An Online Responder can be installed on any computer running Windows Server 2008 R2 Enterprise, Windows Server 2008 R2 Datacenter, Windows Server 2008 Enterprise, or Windows Server 2008 Datacenter. The certificate revocation data can come from a certification authority (CA) on a computer running Windows Server 2008 R2, Windows Server 2008, Windows Server 2003, or from a non-Microsoft CA.
Internet Information Services (IIS) must also be installed on this computer before the Online Responder can be installed.
The following procedure can be used if none of the Active Directory Certificate Services (AD CS) role services (such as a CA) have been installed on this computer.
Membership in local Administrators, or equivalent, is the minimum required to complete this procedure. For more information about administering a public key infrastructure (PKI), see Implement Role-Based Administration.
|To install the Online Responder service|
Click Start, point to Administrative Tools, and then click Server Manager.
Click Manage Roles. Under Active Directory Certificate Services, click Add role services. If a different AD CS role service has already been installed on this computer, select the Active Directory Certificate Services check box in the Role Summary pane, and then click Add role services.
On the Select Role Services page, select the Online Certificate Status Protocol check box.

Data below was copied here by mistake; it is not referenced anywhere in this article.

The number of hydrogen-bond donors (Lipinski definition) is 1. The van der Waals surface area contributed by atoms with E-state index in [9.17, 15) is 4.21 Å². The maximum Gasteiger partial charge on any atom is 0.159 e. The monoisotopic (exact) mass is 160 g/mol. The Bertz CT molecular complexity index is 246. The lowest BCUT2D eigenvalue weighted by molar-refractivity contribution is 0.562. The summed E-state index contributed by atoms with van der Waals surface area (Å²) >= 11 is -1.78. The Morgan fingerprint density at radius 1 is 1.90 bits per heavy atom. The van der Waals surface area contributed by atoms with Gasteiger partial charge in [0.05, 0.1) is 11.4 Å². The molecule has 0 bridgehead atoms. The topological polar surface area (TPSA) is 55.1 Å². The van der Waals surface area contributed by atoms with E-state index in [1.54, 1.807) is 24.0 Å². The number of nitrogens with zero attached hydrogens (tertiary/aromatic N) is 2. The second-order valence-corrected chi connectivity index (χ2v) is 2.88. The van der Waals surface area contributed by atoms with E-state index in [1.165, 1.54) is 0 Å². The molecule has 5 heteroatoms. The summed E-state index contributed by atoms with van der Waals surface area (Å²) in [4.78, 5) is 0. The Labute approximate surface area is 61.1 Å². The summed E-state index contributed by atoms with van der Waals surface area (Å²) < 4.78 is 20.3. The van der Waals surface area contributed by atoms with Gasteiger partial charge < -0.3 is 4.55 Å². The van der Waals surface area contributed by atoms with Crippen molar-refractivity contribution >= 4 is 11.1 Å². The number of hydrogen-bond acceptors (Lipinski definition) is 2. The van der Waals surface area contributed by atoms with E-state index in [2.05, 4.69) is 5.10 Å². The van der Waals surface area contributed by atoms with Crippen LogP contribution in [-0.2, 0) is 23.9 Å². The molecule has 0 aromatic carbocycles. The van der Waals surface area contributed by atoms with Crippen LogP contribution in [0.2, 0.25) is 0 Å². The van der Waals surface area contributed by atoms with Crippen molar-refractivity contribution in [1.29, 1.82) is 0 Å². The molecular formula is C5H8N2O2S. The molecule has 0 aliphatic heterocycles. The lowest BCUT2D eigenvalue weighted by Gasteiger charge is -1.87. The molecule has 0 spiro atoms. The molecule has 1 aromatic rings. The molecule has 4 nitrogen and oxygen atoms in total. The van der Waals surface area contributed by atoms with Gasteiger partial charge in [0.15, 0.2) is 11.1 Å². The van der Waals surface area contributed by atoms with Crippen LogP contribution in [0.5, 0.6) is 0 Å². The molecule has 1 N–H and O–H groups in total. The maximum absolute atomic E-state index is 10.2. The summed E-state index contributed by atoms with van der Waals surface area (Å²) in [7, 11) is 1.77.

A message appears explaining that IIS and Windows Activation Service (WAS) must also be installed to support OCSP.
Click Add required role services, and then click Next three times.
On the Confirm Installation Options page, click Install.
When the installation is complete, review the status page to verify that the installation was successful.
- Before an Online Responder can be used, you
must also create a revocation configuration. See Creating a Revocation
- By default, IIS 7.0 request filtering blocks
the plus sign (+), which is used in the URL of delta CRLs. To allow
delta CRL retrieval, modify the IIS configuration by setting
allowDoubleEscaping=true on the requestFiltering
element in the system.web section of IIS configuration. For
more information about IIS 7.0 request filter configuration, see
IIS 7.0: Configure Request Filters in IIS 7.0 (http://go.microsoft.com/fwlink/?LinkId=136512.)
Allowing certain characters to pass through the request filter can result in a reduced security level, which might be unacceptable in some environments. For an explanation of this type of threat, see chapter 12 of Writing Secure Code (http://go.microsoft.com/fwlink/?LinkId=136514).